Prepping for student art projects doesn’t usually require bushels and boxes of potatoes. This week’s artist residency, though, is shaping up to be extraordinary.
Artist Tom Hill’s residency, “Produced in Produce & Worked with Wire,” November 5-10, focuses on wire sculpture, incorporating root vegetables into the mix.
Who knew that potatoes, coupled with a bit of creativity, could pack such a punch of personality?
Tom Hill, as it turns out, knows quite well that adding a bit of twisted wire can transform a spud from a dud into a memorable character filled with flair. Inspired by sweet potatoes, Hill uses the bulbous, yet perishable, forms to create bird bodies – later replicated in wood or another stable material – brimming with individuality and wit.
This week, with a nod to the playful design potential of Mr. Potato Head and thanks to a Community Arts Grant from the Community Foundation of North Central Wisconsin, Tom is guiding hundreds of area students in creating distinct avian sculptures. Utilizing the wonky potato shapes as each subject’s body, students twist wire into legs and feet and fashion eyes, beaks, and feather embellishments from paper.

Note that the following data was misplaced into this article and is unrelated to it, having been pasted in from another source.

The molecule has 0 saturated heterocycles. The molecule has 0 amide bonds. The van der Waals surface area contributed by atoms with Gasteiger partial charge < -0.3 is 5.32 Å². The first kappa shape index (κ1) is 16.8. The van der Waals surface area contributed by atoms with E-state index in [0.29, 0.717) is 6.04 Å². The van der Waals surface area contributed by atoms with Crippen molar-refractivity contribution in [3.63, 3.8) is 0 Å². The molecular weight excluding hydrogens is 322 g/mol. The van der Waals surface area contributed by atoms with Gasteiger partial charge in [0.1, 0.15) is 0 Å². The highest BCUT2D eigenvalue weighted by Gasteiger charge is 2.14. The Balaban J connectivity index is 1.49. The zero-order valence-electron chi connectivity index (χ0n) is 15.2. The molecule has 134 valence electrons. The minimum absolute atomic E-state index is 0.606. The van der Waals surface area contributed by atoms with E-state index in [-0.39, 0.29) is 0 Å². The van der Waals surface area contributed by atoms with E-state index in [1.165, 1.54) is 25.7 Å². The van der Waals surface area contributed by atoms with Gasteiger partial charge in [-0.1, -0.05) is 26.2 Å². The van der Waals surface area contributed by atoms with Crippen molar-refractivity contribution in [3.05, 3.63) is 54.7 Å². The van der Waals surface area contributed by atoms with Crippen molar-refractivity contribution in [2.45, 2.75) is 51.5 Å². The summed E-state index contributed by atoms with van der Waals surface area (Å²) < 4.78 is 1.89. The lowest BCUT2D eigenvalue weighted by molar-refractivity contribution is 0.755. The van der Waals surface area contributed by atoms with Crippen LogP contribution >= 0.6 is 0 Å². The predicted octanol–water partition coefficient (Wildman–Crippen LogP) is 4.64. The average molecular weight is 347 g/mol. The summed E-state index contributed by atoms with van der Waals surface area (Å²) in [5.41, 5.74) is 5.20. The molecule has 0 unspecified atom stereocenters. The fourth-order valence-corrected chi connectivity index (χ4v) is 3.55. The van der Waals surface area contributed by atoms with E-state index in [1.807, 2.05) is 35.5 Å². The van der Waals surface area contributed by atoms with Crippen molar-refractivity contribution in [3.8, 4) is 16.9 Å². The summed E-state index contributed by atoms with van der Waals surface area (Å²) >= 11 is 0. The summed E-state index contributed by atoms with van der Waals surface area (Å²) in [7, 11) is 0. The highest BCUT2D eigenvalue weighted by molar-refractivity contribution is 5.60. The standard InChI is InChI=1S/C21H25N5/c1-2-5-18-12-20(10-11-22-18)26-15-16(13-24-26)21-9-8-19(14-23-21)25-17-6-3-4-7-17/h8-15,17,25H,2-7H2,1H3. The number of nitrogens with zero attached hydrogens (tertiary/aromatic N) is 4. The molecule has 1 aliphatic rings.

At the Woodson Art Museum, the shelf life of the students’ produce-based creations will be extended via photographs on view following Tom’s residency.
Visit on Thursday evening, November 7, during Art 101: Formed, Found & Fanciful Sculpture, 5:30-6:30 pm, when Tom describes his creative process of translating dynamic, minimal line drawings into three-dimensional wire sculptures.
Snap up the few remaining spots for his two-day workshop, Mixed-Media Sculpture, on Saturday and Sunday, November 9 & 10, 10am- 4pm. Working with wire, wood, metal, and paint, teen and adult participants design and create original mixed-media sculptures with Tom’s guidance. Get details via this PDF and to register, call the Museum at 715-845-7010.
Stop by in the coming weeks to see photographs of the students’ creations. Who knows? Maybe you’ll be inspired to look at root vegetables in a whole new way, seeing personality potential in rutabagas and turning turnips and squash into delectable designs.